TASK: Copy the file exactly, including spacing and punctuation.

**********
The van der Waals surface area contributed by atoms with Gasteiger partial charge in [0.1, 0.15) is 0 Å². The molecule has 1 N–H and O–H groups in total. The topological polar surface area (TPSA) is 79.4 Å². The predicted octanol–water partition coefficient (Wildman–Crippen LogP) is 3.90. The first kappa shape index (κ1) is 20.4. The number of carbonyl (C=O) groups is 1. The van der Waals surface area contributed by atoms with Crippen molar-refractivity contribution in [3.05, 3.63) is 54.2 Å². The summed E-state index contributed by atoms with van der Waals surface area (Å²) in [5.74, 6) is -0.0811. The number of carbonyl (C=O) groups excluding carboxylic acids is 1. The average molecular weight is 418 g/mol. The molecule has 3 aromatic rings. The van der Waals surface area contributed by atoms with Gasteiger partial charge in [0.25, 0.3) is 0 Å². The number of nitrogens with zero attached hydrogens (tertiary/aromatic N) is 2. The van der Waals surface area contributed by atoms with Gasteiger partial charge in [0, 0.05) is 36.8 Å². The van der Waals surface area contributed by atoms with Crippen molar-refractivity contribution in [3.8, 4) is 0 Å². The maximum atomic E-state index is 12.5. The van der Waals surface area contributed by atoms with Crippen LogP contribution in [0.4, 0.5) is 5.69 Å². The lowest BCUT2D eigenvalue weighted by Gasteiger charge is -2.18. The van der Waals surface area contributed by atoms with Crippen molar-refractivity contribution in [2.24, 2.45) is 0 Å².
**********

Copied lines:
The van der Waals surface area contributed by atoms with Gasteiger partial charge in [0.1, 0.15) is 0 Å². The molecule has 1 N–H and O–H groups in total. The topological polar surface area (TPSA) is 79.4 Å². The predicted octanol–water partition coefficient (Wildman–Crippen LogP) is 3.90. The first kappa shape index (κ1) is 20.4. The number of carbonyl (C=O) groups is 1. The van der Waals surface area contributed by atoms with Crippen molar-refractivity contribution in [3.05, 3.63) is 54.2 Å². The summed E-state index contributed by atoms with van der Waals surface area (Å²) in [5.74, 6) is -0.0811. The number of carbonyl (C=O) groups excluding carboxylic acids is 1. The average molecular weight is 418 g/mol. The molecule has 3 aromatic rings. The van der Waals surface area contributed by atoms with Gasteiger partial charge in [0.25, 0.3) is 0 Å². The number of nitrogens with zero attached hydrogens (tertiary/aromatic N) is 2. The van der Waals surface area contributed by atoms with Gasteiger partial charge in [0, 0.05) is 36.8 Å². The van der Waals surface area contributed by atoms with Crippen molar-refractivity contribution in [3.8, 4) is 0 Å². The maximum atomic E-state index is 12.5. The van der Waals surface area contributed by atoms with Crippen LogP contribution in [0.4, 0.5) is 5.69 Å². The lowest BCUT2D eigenvalue weighted by Gasteiger charge is -2.18. The van der Waals surface area contributed by atoms with Crippen molar-refractivity contribution in [2.24, 2.45) is 0 Å².